Living in Ramgarh, the jovial Veeru and cynical Jai find themselves growing fond of the villagers. Veeru is attracted to Basanti (Hema Malini), a feisty, talkative young woman who makes her living by driving a horse-cart. Jai is drawn to Radha (Jaya Bhaduri), Thakur's reclusive, widowed daughter-in-law, who subtly returns his affections.
Skirmishes between Gabbar's gang and Jai-Veeru finally result in the capture of Veeru and Basanti by the dacoits. Jai attacks the gang, and the three are able to flee Gabbar's hideout with dacoits in pursuit. Fighting from behind a rock, Jai and Veeru nearly run out of ammunition. Veeru, unaware that Jai was wounded in the gunfight, is forced to leave for more ammunition. Meanwhile, Jai, who is continuing the gunfight singlehandedly, decides to sacrifice himself by using his last bullet to ignite dynamite sticks on a bridge from close range.
Veeru returns, and Jai dies in his arms. Enraged, Veeru attacks Gabbar's den and catches the dacoit. Veeru nearly beats Gabbar to death when Thakur appears and reminds Veeru of the promise to hand over Gabbar alive. Thakur uses his spike-soled shoes to severely injure Gabbar and destroy his hands. The police then arrive and arrest Gabbar. After Jai's funeral, Veeru leaves Ramgarh and finds Basanti waiting for him on the train. Radha is left alone again.
Dharmendra as Veeru
Sanjeev Kumar as Thakur Baldev Singh, usually addressed as "Thakur"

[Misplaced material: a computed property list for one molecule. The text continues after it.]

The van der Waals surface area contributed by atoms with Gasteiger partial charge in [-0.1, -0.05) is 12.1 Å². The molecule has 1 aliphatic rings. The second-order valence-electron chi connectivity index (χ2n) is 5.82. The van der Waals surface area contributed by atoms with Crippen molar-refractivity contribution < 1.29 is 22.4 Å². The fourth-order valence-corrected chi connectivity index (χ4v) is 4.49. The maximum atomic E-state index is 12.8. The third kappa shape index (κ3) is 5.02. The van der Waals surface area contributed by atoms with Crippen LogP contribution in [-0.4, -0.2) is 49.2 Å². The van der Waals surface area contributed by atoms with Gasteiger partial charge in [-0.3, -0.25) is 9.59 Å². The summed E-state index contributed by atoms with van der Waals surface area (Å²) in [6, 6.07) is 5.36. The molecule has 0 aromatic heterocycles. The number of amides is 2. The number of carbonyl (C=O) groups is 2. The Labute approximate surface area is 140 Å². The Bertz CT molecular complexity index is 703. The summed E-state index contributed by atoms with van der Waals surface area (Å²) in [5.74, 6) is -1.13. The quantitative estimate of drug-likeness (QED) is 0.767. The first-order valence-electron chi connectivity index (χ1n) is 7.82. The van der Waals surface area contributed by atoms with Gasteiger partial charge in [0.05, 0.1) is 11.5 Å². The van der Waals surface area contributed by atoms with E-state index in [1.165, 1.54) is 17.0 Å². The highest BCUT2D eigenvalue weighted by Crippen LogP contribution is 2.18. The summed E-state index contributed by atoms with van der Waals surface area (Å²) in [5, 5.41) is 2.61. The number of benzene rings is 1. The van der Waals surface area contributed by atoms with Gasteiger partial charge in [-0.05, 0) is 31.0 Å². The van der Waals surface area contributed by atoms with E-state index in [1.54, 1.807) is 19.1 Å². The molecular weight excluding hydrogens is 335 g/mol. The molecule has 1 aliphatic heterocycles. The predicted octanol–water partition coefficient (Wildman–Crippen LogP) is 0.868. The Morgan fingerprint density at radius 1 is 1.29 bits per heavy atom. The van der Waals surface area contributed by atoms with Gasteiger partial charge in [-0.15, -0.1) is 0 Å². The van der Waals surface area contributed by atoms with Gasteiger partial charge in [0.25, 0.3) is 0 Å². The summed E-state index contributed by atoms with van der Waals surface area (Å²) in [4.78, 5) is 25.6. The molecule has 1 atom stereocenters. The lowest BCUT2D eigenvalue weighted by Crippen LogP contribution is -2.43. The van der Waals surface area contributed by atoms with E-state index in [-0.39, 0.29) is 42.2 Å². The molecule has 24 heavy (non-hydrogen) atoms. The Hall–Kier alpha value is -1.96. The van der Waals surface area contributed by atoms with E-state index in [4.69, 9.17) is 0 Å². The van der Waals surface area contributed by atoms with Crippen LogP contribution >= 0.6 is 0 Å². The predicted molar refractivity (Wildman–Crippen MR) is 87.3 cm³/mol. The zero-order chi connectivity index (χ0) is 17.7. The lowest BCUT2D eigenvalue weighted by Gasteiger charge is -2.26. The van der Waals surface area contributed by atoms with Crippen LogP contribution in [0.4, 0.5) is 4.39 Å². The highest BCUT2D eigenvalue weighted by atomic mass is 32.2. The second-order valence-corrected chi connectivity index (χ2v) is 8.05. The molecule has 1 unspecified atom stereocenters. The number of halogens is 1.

Hema Malini as Basanti
Amitabh Bachchan as Jai (Jaidev)
Jaya Bhaduri as Radha, Thakur's daughter-in-law
Amjad Khan as Gabbar Singh
Satyen Kappu as Ramlaal, Thakur's servant
A. K. Hangal as Rahim Chacha, the imam in the village
Sachin as Ahmed, son of the imam
Jagdeep as Soorma Bhopali, a comical wood trader
Leela Mishra as Mausi, Basanti's maternal aunt
Asrani as the Jailor, a comical character modelled after Charlie Chaplin in The Great Dictator (1940)
Keshto Mukherjee as Hariram, prison barber and Jailor's side-kick
Mac Mohan as Sambha, Gabbar Singh's sidekick
Viju Khote as Kaalia, another of Gabbar's men whom he kills in a game of Russian roulette
Iftekhar as Inspector Khurana, Radha's Father
Helen in a special appearance in song "Mehbooba Mehbooba"
Jalal Agha in a special appearance in song "Mehbooba Mehbooba"
R. D. Burman composed the film's music, and the lyrics were written by Anand Bakshi. The songs used in the film, and released on the original soundtrack are listed below. Following that is a list of unused tracks and dialogues which were released later on an updated soundtrack.
The song "Mehbooba Mehbooba" was sung by its composer, R. D. Burman, who received his sole Filmfare Award nomination for playback singing for his effort. The song, which is often featured on Bollywood hit song compilations, is based on "Say You Love Me" by Greek singer Demis Roussos. "Mehbooba Mehbooba" has been extensively anthologised, remixed, and recreated. A version was created in 2005 by the Kronos Quartet for their Grammy-nominated album You've Stolen My Heart, featuring Asha Bhosle. It was also remixed and sung by Himesh Reshammiya, along with Bhosle, in his debut acting film Aap Kaa Surroor (2007). "Yeh Dosti" has been called the ultimate friendship anthem. It was remixed and sung by Shankar Mahadevan and Udit Narayan for the 2010 Malayalam film Four Friends, and also in 2010 it was used to symbolise India's friendship with the United States during a visit from President Barack Obama.